A report issued at the end of April has confirmed that the onshore wind industry in the UK contributed more than £900m to the country’s economy in 2014 and 27% went directly to the local communities in which the turbines were situated.
The report, compiled by BiGGAR Economics also showed that the industry’s contribution to the economy is increasing having risen by £358m in the two years from 2012. That is a rise of 65%. The report also confirmed that for each megawatt of installed onshore wind capacity more than £2m is contributed to the UK economy.
Also the amount of income going directly to local communities via community benefit schemes is also on the rise with 27% of all generated income from onshore turbines being redeployed into local communities via this method.
The report also confirmed that 48% of the total amount spent to develop and maintain a wind turbine is retained in the area in which it is located rising from 36% during construction to 58% during operation.
Commenting on the report Maria McCaffery chief executive of RenewableUK said “The British onshore wind energy industry is adding over £900 million a year to the national economy, so the benefits to the UK are clear to see.
“This report also shows that £7 of every £10 spent on onshore wind projects is invested here in the UK. Onshore wind powers local economies, bringing £199m of investment into the local communities that host wind farms and creating jobs across the supply chain.”
She added: “Onshore wind is already the lowest cost of all low carbon options and is set to become the least cost form of all electricity within the next five years. Despite these facts, onshore wind projects are under threat from misguided Tory and UKIP policies aimed at stifling their development, blatantly disregarding rational economic evidence and consistently high levels of public support.”
Recently the UK Conservative Party announced as part of its General Election manifesto it would effectively bring an end to the growth of the onshore wind industry by blocking all future projects in planning and ending subsides. The party claimed “lack of public support” as the main reason for their decision.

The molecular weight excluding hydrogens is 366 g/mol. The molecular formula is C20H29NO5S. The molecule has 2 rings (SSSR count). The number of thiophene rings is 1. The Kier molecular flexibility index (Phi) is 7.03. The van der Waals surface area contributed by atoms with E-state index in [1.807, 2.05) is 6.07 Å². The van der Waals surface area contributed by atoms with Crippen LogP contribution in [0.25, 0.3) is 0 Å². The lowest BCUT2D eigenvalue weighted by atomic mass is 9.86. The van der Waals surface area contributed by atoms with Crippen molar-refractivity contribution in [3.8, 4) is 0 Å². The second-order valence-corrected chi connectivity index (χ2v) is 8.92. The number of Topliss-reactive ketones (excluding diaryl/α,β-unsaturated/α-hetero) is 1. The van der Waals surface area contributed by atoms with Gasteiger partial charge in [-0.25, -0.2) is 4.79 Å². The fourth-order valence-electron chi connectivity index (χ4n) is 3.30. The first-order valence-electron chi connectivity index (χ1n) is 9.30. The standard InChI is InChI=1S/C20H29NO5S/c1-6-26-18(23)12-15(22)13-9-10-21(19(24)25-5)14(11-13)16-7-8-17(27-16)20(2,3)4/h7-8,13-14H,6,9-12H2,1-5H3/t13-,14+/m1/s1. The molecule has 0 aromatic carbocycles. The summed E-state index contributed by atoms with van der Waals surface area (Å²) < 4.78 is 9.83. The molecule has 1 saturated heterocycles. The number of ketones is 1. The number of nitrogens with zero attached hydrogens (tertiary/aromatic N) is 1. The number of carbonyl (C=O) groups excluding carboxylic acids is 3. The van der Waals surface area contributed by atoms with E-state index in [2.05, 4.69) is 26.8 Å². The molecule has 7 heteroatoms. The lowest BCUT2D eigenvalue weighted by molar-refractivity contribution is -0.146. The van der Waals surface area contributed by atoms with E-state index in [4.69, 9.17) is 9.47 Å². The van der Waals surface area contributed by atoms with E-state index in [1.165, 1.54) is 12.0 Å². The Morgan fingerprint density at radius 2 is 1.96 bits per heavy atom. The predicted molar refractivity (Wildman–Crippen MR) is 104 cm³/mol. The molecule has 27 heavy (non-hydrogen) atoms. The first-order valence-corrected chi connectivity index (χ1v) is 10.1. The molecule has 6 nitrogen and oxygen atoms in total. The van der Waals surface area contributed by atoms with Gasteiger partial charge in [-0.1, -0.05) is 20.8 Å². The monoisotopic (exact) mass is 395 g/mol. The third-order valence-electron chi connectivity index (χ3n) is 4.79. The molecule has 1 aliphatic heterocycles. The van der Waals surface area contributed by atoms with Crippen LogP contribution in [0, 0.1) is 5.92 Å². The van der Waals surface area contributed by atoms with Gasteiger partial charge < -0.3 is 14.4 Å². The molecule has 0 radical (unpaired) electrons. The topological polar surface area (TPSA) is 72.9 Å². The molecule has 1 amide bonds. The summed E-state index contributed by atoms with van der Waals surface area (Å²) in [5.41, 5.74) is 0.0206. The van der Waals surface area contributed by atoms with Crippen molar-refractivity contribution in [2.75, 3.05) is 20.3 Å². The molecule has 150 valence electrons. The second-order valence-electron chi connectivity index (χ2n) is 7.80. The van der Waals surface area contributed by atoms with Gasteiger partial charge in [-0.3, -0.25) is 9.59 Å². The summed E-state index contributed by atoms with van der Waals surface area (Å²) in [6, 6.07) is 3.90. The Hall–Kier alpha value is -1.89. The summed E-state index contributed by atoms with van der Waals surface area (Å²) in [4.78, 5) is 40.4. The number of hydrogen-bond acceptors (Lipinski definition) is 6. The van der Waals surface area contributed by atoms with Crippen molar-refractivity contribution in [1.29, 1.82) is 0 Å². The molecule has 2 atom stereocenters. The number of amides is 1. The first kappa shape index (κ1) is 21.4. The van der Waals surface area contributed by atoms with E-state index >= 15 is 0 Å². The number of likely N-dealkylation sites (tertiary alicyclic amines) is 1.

Also speaking of the report Ecotricity founder Dale Vince said: “Renewable UK have produced a very useful report, for the first time putting hard numbers on the local benefits that wind energy brings. This shows clearly that not only is wind power decentralised in terms of its location and connection to the grid, but its economic benefits are decentralised, too – they are shared in a way that we just don’t see in non-renewable technologies.”
“We won’t see fracking; for example, provide anything like 27% of its economic benefits to local communities. It’s another one of the wonderful things that wind energy brings – couple this with polls consistently showing its popularity among British people, and you have to wonder why on earth the Conservatives are intent on ending it.”
In related news jobs in the UK renewable energy industry are growing at a rate seven times faster than the country’s national average and in total more than 110,000 people are employed in the sector.
The figures, launched last week by the Renewable Energy Association show an increase of 9% in employment across all sectors of the industry in 2014. This compares with a national average of 1.2% over the same period.
Scotland, London, the East Midlands and the North West saw particularly high increases whilst the highest performing sector within the industry was biomass which saw employment rise by 17%.
Chief Executive of the Renewable Energy Association Dr. Nina Skorupska commenting on the figures said: “We are delighted to see such significant jobs growth across all technologies and industries in the renewable energy sector. This reflects greater confidence not only in the renewables market, but also the wider economy as a whole.
“Our industry offers a wealth of unique and exciting career opportunities and plays an essential part in ensuing that the UK meets its renewable energy targets.”
With the UK General Election taking place this week both the Labour and Liberal Democrat parties have pledged to continue to grow green jobs should either party win.
Dr Skorupska added: “It is of the upmost importance that renewable energy remains a priority for the incoming government.
“We look forward to working with the next government to ensure that even more is done to support our industry to ensure we can continue to create more skilled jobs and maintain the important growth seen over the last couple of years.”
At its current rate of growth UK onshore wind will soon be a £1billion industry, helping the economy grow as well as creating and sustaining jobs throughout the entire country. The technology is proven, getting cheaper, and as mentioned above will soon be the least expensive method of electricity generation in the UK.
Whoever emerges victorious at the General Election, whether it is with a majority or as part of a coalition, must take this into account when planning their environmental policies for the upcoming term. Anything less would be neglecting the needs and wants of the nation whilst wilfully making it more difficult to achieve our carbon reduction targets.